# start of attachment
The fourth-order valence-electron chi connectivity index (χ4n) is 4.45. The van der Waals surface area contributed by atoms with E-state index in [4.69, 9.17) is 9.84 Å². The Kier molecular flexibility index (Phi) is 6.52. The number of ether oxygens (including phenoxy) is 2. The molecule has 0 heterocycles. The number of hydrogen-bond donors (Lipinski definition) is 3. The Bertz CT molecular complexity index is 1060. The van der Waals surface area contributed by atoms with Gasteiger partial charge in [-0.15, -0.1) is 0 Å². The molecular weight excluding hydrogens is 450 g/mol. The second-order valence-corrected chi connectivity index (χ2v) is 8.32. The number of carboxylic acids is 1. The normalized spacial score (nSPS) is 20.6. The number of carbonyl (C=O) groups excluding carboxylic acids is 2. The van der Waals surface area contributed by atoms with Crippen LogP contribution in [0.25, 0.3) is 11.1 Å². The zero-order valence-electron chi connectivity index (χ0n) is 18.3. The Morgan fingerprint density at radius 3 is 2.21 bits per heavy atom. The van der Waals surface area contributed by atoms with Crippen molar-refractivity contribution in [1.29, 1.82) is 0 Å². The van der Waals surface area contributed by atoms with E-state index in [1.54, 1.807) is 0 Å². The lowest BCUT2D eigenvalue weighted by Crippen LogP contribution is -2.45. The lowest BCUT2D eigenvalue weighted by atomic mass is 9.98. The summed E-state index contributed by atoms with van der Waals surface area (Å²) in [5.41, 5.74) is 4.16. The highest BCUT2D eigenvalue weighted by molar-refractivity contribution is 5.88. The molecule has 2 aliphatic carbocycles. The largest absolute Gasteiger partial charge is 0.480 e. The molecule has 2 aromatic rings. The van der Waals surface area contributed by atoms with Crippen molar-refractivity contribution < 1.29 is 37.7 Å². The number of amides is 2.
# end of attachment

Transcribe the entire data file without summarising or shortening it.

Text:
The fourth-order valence-electron chi connectivity index (χ4n) is 4.45. The van der Waals surface area contributed by atoms with E-state index in [4.69, 9.17) is 9.84 Å². The Kier molecular flexibility index (Phi) is 6.52. The number of ether oxygens (including phenoxy) is 2. The molecule has 0 heterocycles. The number of hydrogen-bond donors (Lipinski definition) is 3. The Bertz CT molecular complexity index is 1060. The van der Waals surface area contributed by atoms with Gasteiger partial charge in [-0.15, -0.1) is 0 Å². The molecular weight excluding hydrogens is 450 g/mol. The second-order valence-corrected chi connectivity index (χ2v) is 8.32. The number of carboxylic acids is 1. The normalized spacial score (nSPS) is 20.6. The number of carbonyl (C=O) groups excluding carboxylic acids is 2. The van der Waals surface area contributed by atoms with Crippen LogP contribution in [0.25, 0.3) is 11.1 Å². The zero-order valence-electron chi connectivity index (χ0n) is 18.3. The Morgan fingerprint density at radius 3 is 2.21 bits per heavy atom. The van der Waals surface area contributed by atoms with Crippen molar-refractivity contribution in [1.29, 1.82) is 0 Å². The van der Waals surface area contributed by atoms with E-state index in [1.54, 1.807) is 0 Å². The lowest BCUT2D eigenvalue weighted by Crippen LogP contribution is -2.45. The lowest BCUT2D eigenvalue weighted by atomic mass is 9.98. The summed E-state index contributed by atoms with van der Waals surface area (Å²) in [5.41, 5.74) is 4.16. The highest BCUT2D eigenvalue weighted by molar-refractivity contribution is 5.88. The molecule has 2 aliphatic carbocycles. The largest absolute Gasteiger partial charge is 0.480 e. The molecule has 2 aromatic rings. The van der Waals surface area contributed by atoms with Crippen molar-refractivity contribution < 1.29 is 37.7 Å². The number of amides is 2.